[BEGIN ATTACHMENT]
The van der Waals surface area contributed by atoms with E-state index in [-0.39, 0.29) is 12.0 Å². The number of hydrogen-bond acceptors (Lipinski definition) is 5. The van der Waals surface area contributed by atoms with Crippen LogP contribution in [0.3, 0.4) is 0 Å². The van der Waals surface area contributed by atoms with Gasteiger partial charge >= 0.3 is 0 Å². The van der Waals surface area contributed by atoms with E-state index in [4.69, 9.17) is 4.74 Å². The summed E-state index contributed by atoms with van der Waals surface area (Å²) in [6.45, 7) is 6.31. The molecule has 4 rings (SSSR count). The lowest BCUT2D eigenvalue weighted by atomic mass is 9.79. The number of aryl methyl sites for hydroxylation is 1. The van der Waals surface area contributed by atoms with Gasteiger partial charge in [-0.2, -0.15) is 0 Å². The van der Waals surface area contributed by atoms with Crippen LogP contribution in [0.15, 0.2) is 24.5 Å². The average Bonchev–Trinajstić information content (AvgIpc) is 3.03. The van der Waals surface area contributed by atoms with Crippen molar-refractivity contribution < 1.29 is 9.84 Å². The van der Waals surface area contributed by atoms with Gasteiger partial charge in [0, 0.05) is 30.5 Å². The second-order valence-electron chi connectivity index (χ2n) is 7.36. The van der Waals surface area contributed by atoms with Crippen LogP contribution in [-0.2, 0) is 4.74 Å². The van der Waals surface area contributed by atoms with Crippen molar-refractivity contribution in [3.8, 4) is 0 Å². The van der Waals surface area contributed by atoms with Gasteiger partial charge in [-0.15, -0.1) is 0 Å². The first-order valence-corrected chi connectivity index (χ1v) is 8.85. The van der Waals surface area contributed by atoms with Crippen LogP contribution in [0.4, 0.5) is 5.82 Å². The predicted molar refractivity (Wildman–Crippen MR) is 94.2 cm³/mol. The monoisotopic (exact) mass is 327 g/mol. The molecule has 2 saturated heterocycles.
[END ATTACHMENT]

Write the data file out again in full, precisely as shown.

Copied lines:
The van der Waals surface area contributed by atoms with E-state index in [-0.39, 0.29) is 12.0 Å². The number of hydrogen-bond acceptors (Lipinski definition) is 5. The van der Waals surface area contributed by atoms with Crippen LogP contribution in [0.3, 0.4) is 0 Å². The van der Waals surface area contributed by atoms with Gasteiger partial charge >= 0.3 is 0 Å². The van der Waals surface area contributed by atoms with E-state index in [4.69, 9.17) is 4.74 Å². The summed E-state index contributed by atoms with van der Waals surface area (Å²) in [6.45, 7) is 6.31. The molecule has 4 rings (SSSR count). The lowest BCUT2D eigenvalue weighted by atomic mass is 9.79. The number of aryl methyl sites for hydroxylation is 1. The van der Waals surface area contributed by atoms with Gasteiger partial charge in [-0.2, -0.15) is 0 Å². The van der Waals surface area contributed by atoms with Crippen LogP contribution in [0.15, 0.2) is 24.5 Å². The average Bonchev–Trinajstić information content (AvgIpc) is 3.03. The van der Waals surface area contributed by atoms with Crippen molar-refractivity contribution < 1.29 is 9.84 Å². The van der Waals surface area contributed by atoms with Gasteiger partial charge in [0, 0.05) is 30.5 Å². The second-order valence-electron chi connectivity index (χ2n) is 7.36. The van der Waals surface area contributed by atoms with Crippen LogP contribution in [-0.2, 0) is 4.74 Å². The van der Waals surface area contributed by atoms with Crippen molar-refractivity contribution in [3.8, 4) is 0 Å². The van der Waals surface area contributed by atoms with Gasteiger partial charge in [-0.15, -0.1) is 0 Å². The first-order valence-corrected chi connectivity index (χ1v) is 8.85. The van der Waals surface area contributed by atoms with Crippen LogP contribution in [0.4, 0.5) is 5.82 Å². The predicted molar refractivity (Wildman–Crippen MR) is 94.2 cm³/mol. The monoisotopic (exact) mass is 327 g/mol. The molecule has 2 saturated heterocycles.